Our research


Members of our group work collaboratively on a number of interdisciplinary research projects with multiple stakeholders (government, industry, community groups, and other scientists) locally and internationally. The research we conduct falls into three broad areas:

Responsible Interactions with Wildlife

People seek ‘close encounters’ with wild animals, whether in natural habitats (e.g. visiting mountain gorillas in Rwanda or swimming with orcas in Norway) or zoos and aquaria. Without proper evaluation, we do not really know the impact of these intimate encounters. Do they change the participants’ knowledge, their attitudes towards conservation or facilitate behaviour change? Also how does the encounter impact on the behaviour and welfare of the animals involved in the encounter?
Study species: Primates (particularly great apes); felids (exotic & domestic); pinnipeds; dingoes; sharks.

Evaluation of Community Conservation and Citizen Science Projects

Several members of our group are part of the ‘Discovery Circle’ Citizen Science group, based at the University of South Australia, running and evaluating projects that provide opportunities for the public to contribute to scientific research, and help us understand how people feel about and interact with local wildlife (e.g. ‘Cat Tracker’ and ‘Flukerpost’ projects; http://www.discoverycircle.org.au/about-us/).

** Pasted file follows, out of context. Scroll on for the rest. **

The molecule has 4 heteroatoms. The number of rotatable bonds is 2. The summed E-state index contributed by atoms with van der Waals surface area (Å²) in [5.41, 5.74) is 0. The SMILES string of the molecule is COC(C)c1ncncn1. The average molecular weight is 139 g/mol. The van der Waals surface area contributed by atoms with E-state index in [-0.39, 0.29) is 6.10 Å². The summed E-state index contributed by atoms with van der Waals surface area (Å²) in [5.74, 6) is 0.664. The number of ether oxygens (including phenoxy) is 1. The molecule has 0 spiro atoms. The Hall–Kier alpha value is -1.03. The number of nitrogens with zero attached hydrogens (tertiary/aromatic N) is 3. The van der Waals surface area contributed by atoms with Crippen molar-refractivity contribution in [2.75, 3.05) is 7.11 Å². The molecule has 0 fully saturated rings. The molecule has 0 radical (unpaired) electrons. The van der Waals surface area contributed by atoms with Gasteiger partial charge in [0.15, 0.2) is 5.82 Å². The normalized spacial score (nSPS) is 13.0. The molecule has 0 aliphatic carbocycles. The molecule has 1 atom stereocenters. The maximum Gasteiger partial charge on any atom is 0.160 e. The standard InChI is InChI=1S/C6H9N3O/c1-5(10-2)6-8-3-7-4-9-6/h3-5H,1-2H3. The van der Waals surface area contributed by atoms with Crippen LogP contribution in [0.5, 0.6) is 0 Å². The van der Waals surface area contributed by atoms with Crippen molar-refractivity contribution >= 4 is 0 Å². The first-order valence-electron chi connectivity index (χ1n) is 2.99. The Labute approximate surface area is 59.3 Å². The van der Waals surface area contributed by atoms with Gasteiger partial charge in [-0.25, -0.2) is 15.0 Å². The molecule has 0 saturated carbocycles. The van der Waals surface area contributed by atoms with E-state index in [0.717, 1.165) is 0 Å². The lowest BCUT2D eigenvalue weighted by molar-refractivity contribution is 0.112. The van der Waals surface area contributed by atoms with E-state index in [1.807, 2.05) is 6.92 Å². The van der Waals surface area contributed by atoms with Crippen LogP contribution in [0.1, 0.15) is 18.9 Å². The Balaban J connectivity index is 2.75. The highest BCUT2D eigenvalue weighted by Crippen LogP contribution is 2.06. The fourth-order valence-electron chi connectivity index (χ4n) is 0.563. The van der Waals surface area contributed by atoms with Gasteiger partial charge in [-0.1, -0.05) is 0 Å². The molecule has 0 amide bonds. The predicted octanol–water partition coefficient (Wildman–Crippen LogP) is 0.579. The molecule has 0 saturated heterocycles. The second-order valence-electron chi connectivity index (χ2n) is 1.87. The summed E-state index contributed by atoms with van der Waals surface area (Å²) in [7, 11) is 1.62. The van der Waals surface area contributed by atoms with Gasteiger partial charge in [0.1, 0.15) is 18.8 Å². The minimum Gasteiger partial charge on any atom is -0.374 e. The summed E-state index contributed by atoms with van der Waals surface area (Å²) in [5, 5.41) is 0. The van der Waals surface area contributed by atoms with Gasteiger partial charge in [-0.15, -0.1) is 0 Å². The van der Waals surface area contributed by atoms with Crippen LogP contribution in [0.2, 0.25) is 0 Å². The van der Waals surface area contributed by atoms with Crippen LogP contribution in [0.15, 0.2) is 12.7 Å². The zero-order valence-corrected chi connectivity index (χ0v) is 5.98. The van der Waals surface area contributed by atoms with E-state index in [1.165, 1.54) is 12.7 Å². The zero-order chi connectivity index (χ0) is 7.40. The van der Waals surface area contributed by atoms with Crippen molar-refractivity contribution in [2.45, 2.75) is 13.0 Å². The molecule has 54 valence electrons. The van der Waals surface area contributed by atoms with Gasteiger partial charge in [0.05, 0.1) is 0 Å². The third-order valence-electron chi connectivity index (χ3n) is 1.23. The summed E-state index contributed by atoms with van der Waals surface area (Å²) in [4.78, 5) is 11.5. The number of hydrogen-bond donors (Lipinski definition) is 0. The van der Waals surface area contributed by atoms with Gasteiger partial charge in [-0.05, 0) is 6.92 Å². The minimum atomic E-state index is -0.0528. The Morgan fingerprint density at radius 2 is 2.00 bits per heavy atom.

Members of our group work closely with Rachel Lowry (Director) and her Wildlife Conservation and Science team at ‘Zoos Victoria’ to evaluate community conservation and visitor engagement projects (e.g. ‘seal-the-loop’ marine wildlife entanglement; ‘don’t palm us off’ palm oil labelling; ‘they’re calling on you’ mobile phone recycling; ‘love your locals’ raising profile of 20 Victorian terrestrial species).

Applied Animal Behaviour, Cognition and Welfare

As ambassadors for their wild counterparts, animals that are housed in optimal zoo or sanctuary environments have the potential to inspire, affect, educate and reconnect human visitors to nature. More recently, members of our group have investigated personality in animals (great apes and felids) and considered how personality assessment can be used to improved welfare and management of pet cats and animals in zoos.
Study species: primates (orangutans, chimpanzees, gorillas, siamangs), pinnipeds (Australian sea-lions, Californian sea-lions, New Zealand fur seals, leopard seals), felids (caracals, servals, cheetahs, lions, tigers, leopards), giant tortoises, giant pandas, canids (African painted dogs, dingoes) common hippopotamus, parrots (long-billed corellas, galahs).

Areas of study and research

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